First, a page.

Tarantino Reveals Retirement Plans and His New Western 'The Hateful Eight'

© East News / EyevineU.S. film director Quentin Tarantino
U.S. film director Quentin Tarantino - Sputnik International
Noted American filmmaker Quentin Tarantino spoke about the upcoming presentation of his eighth work, a 70-mm western "The Hateful Eight" and revealed his plans to retire after releasing his tenth film.

MOSCOW, November 11 (RIA Novosti), Ekaterina Blinova – Quentin Tarantino has announced that he would retire after his tenth film and revealed his plans to present his new western 'The Hateful Eight' as "an epic 70 mm effort."

"I don't believe you should stay on stage until people are begging you to get off. I like the idea of leaving them wanting a bit more. I do think directing is a young man's game and I like the idea of an umbilical cord connection from my first to my last movie. I'm not trying to ridicule anyone who thinks differently, but I want to go out while I'm still hard… I like that I will leave a ten-film filmography, and so I've got two more to go after this," the famous film director said as cited by Deadline Hollywood, adding, however, that "it's not etched in stone."

Tarantino, a former video shop clerk, made the first of his "ten" films, 'Reservoir Dogs', in 1992, while his last movie – the slavery drama 'Django Unchained' – was released in December 2012 winning two Academy Awards in 2013.

Remarkably, it is not the first time Tarantino has discussed his retirement plans. In 2013 the director told the Independent that he was considering quitting, adding that 'Django Unchained' could become one of his final films: "OK, it would sound really cool because it's a round number and it would make sense as I would have made three movies per decade, but it’s not fixed in time. I still have some more things to do before being done with movies."

However, the unpredictable 51-year old Oscar-winning director may change his mind, cinema critics say. It seems that Tarantino is currently totally immersed in his new western which he plans to establish as "an epic 70 mm effort."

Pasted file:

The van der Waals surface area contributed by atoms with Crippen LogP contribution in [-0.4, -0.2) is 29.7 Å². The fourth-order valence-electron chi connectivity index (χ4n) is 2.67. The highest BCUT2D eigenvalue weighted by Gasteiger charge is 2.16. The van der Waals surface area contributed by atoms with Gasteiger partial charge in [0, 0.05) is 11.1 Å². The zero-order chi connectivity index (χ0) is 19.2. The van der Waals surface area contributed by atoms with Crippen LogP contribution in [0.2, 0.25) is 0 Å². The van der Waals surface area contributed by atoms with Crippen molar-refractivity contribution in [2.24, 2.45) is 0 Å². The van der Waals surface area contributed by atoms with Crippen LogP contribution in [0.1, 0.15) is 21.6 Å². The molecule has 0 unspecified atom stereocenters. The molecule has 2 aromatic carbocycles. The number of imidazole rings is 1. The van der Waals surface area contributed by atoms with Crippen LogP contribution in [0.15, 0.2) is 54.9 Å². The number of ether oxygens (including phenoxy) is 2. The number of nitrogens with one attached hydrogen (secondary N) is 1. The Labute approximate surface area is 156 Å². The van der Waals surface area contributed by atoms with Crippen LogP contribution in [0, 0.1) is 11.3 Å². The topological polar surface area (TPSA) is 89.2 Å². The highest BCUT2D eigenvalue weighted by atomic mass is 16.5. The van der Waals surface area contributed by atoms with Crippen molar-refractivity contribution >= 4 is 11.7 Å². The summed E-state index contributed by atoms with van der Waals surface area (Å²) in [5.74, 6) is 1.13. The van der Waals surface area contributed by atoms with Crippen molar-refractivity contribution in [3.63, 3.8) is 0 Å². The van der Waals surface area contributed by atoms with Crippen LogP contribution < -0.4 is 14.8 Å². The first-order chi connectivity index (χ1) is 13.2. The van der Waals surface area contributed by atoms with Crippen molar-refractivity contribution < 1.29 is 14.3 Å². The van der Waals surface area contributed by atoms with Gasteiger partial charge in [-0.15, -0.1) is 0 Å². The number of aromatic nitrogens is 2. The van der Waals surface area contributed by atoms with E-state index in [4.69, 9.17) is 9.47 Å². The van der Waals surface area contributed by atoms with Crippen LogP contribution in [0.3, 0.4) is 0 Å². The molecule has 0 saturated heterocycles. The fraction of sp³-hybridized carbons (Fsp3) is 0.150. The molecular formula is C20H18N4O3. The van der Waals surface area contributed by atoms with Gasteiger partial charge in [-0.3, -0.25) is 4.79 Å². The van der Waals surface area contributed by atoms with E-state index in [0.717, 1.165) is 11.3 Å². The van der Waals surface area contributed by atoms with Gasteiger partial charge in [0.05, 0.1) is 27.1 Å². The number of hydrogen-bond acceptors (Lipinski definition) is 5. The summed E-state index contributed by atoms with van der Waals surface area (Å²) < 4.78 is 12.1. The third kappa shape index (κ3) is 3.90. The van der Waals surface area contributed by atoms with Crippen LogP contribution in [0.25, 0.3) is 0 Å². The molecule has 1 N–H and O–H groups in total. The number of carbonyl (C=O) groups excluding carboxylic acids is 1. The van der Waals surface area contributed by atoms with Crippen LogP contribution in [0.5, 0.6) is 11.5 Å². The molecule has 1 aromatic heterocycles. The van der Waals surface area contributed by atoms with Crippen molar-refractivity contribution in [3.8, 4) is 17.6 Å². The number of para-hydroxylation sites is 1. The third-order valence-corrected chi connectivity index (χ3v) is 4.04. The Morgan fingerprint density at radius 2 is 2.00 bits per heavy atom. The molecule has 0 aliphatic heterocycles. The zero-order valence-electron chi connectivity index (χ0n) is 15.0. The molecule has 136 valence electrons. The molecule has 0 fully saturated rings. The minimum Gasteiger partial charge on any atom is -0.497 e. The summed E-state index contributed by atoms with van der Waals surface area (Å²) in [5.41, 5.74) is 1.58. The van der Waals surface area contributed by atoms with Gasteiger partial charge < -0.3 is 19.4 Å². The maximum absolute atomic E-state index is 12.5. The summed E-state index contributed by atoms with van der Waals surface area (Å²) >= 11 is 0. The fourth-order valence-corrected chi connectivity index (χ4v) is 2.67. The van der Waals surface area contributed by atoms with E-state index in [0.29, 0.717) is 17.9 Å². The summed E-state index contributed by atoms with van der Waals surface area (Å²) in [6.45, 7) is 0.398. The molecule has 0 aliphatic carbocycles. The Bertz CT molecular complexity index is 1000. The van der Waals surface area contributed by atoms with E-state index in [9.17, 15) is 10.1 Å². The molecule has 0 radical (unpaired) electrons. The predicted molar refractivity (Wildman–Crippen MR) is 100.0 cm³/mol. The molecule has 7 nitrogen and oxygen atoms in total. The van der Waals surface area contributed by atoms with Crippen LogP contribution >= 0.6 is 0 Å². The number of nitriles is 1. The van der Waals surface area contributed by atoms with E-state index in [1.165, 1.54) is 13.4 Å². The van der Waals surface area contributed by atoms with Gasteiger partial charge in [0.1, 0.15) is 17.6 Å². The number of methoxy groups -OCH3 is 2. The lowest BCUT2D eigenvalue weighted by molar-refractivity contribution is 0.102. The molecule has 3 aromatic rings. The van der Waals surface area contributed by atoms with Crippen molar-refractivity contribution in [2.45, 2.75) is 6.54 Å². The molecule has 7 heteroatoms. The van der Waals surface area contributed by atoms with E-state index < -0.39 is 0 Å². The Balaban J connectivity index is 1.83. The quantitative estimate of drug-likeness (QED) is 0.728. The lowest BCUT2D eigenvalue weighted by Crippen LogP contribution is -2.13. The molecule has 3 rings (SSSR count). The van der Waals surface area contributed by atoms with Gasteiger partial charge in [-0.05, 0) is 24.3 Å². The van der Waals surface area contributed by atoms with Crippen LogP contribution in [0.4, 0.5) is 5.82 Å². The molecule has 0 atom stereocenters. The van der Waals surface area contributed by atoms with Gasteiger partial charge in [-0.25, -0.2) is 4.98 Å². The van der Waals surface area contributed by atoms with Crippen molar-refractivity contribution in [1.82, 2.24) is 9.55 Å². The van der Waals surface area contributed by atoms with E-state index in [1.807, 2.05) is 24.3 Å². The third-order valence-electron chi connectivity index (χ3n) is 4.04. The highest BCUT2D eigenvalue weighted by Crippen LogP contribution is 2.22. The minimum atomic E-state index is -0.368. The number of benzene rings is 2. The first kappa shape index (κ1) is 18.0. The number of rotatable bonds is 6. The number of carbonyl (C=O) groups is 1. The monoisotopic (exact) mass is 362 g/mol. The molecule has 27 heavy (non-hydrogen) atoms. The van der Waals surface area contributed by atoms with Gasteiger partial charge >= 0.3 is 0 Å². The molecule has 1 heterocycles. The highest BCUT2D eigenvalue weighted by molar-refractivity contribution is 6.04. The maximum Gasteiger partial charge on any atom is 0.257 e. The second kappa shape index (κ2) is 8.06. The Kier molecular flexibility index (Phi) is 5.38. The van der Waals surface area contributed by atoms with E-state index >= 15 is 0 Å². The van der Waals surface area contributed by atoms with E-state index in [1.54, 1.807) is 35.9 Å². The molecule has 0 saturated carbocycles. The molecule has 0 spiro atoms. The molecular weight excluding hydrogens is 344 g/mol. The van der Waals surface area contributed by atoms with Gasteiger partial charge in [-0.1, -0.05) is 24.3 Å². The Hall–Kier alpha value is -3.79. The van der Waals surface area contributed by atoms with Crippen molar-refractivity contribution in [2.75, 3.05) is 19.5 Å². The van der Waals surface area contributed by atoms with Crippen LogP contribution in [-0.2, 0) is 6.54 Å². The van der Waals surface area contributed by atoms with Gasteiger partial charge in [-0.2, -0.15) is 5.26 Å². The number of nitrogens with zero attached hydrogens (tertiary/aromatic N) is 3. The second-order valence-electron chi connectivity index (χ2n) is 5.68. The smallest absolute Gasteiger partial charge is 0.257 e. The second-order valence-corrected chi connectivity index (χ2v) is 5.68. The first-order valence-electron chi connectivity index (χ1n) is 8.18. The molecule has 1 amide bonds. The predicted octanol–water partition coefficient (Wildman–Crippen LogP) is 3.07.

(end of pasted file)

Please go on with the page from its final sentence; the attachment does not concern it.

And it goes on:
"If we do our jobs right by making this film a 70 mm event, we will remind people why this is something you can’t see on television and how this is an experience you can't have when you watch movies in your apartment, your man cave or your iPhone or iPad," he told Deadline.

"You'll see 24 frames per second play out, all these wonderfully painted pictures create the illusion of movement. I'm hoping it's going to stop the momentum of the digital stuff, and that people will hopefully go, 'Man, that is going to the movies, and that is worth saving, and we need to see more of that," the iconic film director stressed.

Tarantino blasts the current trend of digital filmmaking. While the classic 70 mm films "have become endangered" and "the theatrical experience is become more and more a throwaway," the best way to preserve the beauty and the special atmosphere of the movie is to return back to "the '60s style, when there were big roadshow productions of big films like 'The Sand Pebbles,' 'Mutiny On The Bounty', 'Battle Of The Bulge', or 'It's A Mad Mad Mad Mad World'," the famous director believes.

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